Does an Acre of Hilly Land Contain More Land Than an Acre of Flat Land?

Does an Acre of Hilly Land Contain More Land Than an Acre of Flat Land?

Every acre contains the same measure of land regardless of whether it is steep, bowl-shaped, or the Great Plains. This is due to long-standing conventions of land surveying and accepted procedures for determining ownership boundaries. There is definitely a catch, however, in that not every measured acre contains the same amount of ground surface. In other words, you’d need a bigger quilt to cover an acre of Vermont than you’d need to cover an acre of Kansas.

But they don’t measure an acre by measuring the size of the quilt needed to cover it. An acre is a two-dimensional measure of land area. Originally, it was the amount of land that could be plowed by a team of oxen in a day. In fact, the acre had specific dimensions because of this. It was a rectangle, whose length was determined by the distance the oxen could plow before needing a rest. This furrow-long distance became the furlong, which was equal to 40 King’s rods (660 feet to commoners like us). That determined the long side of the rectangle, and the short side of this one-acre rectangle was 4 rods (66 feet). Multiply these to get 43,560 square feet of area.

Still today, an acre is fixed at 43,560 square feet. If a particular one-acre parcel happens to be in the shape of a perfect square, its sides would be 208.71 feet each. But an acre need not be square. It is fixed at 43,560 square feet but has no specific length, width, or shape. The number and length of its sides can be anything, just so long as the total area they bound equals 43,560 square feet. If you wanted to create a one-acre rectangular parcel of land with one side a mile long, then it would be 8.25 feet wide.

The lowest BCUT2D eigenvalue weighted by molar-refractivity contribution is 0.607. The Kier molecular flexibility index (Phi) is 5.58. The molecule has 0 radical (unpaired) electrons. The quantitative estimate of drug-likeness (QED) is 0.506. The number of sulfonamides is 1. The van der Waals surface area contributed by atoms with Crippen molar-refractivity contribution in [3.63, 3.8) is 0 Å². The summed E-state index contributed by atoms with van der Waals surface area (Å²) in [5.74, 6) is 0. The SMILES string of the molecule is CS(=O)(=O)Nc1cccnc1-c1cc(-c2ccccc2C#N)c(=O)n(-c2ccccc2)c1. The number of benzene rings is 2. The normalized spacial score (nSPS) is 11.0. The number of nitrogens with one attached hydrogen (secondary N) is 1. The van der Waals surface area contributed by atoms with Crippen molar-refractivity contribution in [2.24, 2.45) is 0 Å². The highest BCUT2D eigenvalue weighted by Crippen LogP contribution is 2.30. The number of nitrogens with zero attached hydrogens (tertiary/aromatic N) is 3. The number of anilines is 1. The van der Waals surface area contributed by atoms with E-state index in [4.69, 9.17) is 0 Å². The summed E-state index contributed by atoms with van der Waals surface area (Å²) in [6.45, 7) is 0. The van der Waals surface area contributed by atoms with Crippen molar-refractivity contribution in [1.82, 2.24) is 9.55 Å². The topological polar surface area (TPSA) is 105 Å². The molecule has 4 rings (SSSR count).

Whatever the shape of a parcel – or the topography of the land it contains – surveyors calculate its acreage based on a common surface, using basic geometry (whose Greek root words mean earth measure). And while it is possible to account for the curvature of the earth in land surveying, most boundary surveys for parcels less than a few hundred square miles use plane surveying. That is, the portion of the earth being measured is considered a horizontal plane.